If we want to filter out noise at 120Hz and keep a signal at 10Hz, what kind of filter should we use?

5 Answers

Relevance
  • Steven
    Lv 7
    1 month ago

    I will assume that the 120Hz is constant power line noise and the 10Hz carries some kind of intelligence, ie is some how modulated, which means that you need to pass more than just 10Hz. So the solution is a narrow rejection/notch filter of 120Hz. Typical implementations include twin-t analog filters but there are many others. A digital trick is to sample at the noise frequency so that every sample hits the same noise voltage.

  • 1 month ago

    Go to here:

    http://www.learningaboutelectronics.com/Articles/N...

    use a narrow band twin T notch filter.

    1K

    2K

    .663uf

    1.32uF

    filter.

    This is a 120hz notch filter.

  • qrk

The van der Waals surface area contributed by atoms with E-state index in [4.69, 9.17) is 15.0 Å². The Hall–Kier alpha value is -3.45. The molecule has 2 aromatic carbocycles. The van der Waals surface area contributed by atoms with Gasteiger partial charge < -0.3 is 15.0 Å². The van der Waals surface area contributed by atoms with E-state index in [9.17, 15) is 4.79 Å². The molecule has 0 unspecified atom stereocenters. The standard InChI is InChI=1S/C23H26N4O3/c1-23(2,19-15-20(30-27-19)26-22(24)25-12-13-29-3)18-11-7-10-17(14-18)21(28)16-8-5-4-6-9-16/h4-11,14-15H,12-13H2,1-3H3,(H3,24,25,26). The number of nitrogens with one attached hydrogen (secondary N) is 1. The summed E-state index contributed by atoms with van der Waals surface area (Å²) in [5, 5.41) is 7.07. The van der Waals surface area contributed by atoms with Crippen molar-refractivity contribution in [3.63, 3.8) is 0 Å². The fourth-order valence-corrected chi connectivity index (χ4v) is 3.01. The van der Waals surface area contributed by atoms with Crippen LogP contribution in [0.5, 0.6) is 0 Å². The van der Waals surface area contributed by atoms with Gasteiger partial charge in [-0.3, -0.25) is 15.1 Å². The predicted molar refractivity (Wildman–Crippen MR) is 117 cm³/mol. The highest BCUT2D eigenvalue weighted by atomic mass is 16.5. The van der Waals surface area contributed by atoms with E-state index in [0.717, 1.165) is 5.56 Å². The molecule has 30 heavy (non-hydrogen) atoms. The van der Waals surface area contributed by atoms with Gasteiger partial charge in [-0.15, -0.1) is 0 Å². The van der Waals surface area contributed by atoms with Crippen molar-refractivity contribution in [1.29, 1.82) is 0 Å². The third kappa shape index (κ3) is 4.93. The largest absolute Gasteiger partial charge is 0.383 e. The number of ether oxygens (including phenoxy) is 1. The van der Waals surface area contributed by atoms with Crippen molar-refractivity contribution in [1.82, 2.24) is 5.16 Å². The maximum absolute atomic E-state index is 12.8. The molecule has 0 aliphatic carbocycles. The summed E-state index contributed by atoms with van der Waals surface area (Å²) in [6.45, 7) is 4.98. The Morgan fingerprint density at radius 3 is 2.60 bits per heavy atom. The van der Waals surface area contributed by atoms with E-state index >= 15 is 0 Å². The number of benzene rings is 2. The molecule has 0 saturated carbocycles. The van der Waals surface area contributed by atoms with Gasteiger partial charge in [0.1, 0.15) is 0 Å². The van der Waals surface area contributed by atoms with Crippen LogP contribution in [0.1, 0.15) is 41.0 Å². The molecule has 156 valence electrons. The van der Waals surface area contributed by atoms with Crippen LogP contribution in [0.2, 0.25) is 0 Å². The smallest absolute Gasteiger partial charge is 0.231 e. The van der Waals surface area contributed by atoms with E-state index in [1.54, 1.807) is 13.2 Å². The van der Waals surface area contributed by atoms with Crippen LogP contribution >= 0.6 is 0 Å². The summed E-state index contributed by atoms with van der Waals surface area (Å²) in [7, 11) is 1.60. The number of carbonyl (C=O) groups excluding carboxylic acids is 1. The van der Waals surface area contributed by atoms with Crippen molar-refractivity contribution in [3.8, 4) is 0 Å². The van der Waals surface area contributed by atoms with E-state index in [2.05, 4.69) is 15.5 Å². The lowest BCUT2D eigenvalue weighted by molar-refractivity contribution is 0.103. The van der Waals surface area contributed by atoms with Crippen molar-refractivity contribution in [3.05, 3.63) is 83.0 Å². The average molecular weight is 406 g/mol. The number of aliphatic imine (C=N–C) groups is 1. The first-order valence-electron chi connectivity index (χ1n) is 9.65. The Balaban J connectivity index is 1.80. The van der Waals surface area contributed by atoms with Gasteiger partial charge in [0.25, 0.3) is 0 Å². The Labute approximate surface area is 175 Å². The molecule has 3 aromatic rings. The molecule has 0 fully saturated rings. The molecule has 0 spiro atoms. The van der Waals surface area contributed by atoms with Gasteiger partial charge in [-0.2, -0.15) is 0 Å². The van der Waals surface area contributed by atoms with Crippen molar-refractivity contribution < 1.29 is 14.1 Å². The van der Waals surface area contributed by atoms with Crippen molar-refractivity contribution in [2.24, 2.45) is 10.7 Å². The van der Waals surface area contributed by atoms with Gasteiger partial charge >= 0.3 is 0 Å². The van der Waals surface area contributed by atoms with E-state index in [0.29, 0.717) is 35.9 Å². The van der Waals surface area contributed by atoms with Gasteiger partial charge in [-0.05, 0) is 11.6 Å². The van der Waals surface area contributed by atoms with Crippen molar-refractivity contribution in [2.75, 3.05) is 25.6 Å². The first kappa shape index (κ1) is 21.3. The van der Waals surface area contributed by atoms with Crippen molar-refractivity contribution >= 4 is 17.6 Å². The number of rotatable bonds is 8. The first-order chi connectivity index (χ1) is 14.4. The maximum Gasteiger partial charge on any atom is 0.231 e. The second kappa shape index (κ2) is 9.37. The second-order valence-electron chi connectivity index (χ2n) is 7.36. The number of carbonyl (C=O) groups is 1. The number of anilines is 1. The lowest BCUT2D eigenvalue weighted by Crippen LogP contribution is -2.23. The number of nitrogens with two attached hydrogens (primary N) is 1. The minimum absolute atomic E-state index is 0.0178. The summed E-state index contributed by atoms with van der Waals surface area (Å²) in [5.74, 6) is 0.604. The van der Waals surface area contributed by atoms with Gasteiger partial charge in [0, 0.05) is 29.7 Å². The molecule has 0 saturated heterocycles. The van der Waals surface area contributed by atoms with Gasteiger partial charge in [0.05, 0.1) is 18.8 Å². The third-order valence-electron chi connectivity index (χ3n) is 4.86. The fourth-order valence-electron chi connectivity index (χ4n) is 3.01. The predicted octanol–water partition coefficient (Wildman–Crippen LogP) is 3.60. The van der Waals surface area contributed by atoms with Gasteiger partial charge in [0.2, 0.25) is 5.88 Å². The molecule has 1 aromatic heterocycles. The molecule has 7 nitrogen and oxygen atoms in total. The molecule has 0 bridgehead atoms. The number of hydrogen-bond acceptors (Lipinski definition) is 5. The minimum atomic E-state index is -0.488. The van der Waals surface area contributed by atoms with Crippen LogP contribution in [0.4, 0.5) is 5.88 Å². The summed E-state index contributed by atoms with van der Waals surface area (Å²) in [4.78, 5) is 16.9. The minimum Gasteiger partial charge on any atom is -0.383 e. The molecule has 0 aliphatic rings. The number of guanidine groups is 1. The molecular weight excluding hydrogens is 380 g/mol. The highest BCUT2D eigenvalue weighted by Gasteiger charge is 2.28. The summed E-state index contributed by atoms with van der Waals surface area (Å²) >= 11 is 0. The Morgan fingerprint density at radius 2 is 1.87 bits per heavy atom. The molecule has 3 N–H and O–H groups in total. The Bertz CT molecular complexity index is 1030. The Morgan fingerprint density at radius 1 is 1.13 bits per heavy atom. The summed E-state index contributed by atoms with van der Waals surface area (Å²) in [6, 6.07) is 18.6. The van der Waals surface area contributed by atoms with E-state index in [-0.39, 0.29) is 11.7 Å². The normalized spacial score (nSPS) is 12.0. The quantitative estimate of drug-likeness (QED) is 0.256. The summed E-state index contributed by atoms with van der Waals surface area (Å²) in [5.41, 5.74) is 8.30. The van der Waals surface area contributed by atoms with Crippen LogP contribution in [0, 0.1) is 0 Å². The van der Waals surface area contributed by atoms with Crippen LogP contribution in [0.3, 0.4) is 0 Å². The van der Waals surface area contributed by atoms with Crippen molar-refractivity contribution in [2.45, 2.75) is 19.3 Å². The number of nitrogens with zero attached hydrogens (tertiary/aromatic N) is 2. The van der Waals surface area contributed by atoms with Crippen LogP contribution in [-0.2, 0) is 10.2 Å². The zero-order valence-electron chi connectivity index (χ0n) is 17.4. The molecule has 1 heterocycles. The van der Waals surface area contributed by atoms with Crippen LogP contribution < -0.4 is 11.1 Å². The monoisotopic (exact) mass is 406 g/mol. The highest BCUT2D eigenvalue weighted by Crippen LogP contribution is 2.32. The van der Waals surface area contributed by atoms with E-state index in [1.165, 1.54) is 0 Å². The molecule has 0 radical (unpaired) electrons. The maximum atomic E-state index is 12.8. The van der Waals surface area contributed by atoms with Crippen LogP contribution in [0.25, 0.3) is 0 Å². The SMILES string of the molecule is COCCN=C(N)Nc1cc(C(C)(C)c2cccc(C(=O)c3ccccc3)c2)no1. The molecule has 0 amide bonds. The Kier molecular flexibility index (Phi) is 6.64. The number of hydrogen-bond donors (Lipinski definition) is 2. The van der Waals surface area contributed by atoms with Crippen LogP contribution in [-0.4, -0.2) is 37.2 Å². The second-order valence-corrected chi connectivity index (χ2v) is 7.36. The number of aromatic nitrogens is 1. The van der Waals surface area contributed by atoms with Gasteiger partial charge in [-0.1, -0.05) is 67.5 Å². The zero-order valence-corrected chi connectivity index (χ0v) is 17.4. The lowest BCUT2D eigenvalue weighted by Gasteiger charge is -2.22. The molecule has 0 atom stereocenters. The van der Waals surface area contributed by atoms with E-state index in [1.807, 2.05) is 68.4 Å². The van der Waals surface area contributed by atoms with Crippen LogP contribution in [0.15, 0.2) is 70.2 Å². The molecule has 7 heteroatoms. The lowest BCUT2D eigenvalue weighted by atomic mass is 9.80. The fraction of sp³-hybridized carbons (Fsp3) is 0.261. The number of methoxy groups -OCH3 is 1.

Lv 7
    2 months ago

    You have the option of using a low-pass filter, a notch filter, or both. If implemented in the analog world, a notch filter will give you more rejection for a given amount of parts.

  • 2 months ago

    40 years ago, I would have said a low pass butterworth filter - inductors in series, and capacitors to ground.  If this is a course question, than that's probably what they're looking for.

    If this is a real design, the data rate is quite slow, and the signal could be easily digitized.  You could buy a very low end processor such as a PIC for less than a dollar, and implement the filter digitally, which gives you other options in addition to a lowpass filter.  You could anti-correlate the noise, removing it even if its frequency changes, or even if the signal frequency changes.  This kind of adaptive filter can't be done with fixed analog components.

  • What do you think of the answers? You can sign in to give your opinion on the answer.
  • 2 months ago

    A low-pass filter ... switched capacitor filters can have extremely rapid rolloffs ... Linear Technologies used to make them but Analog Devices took them over ...

Still have questions? Get answers by asking now.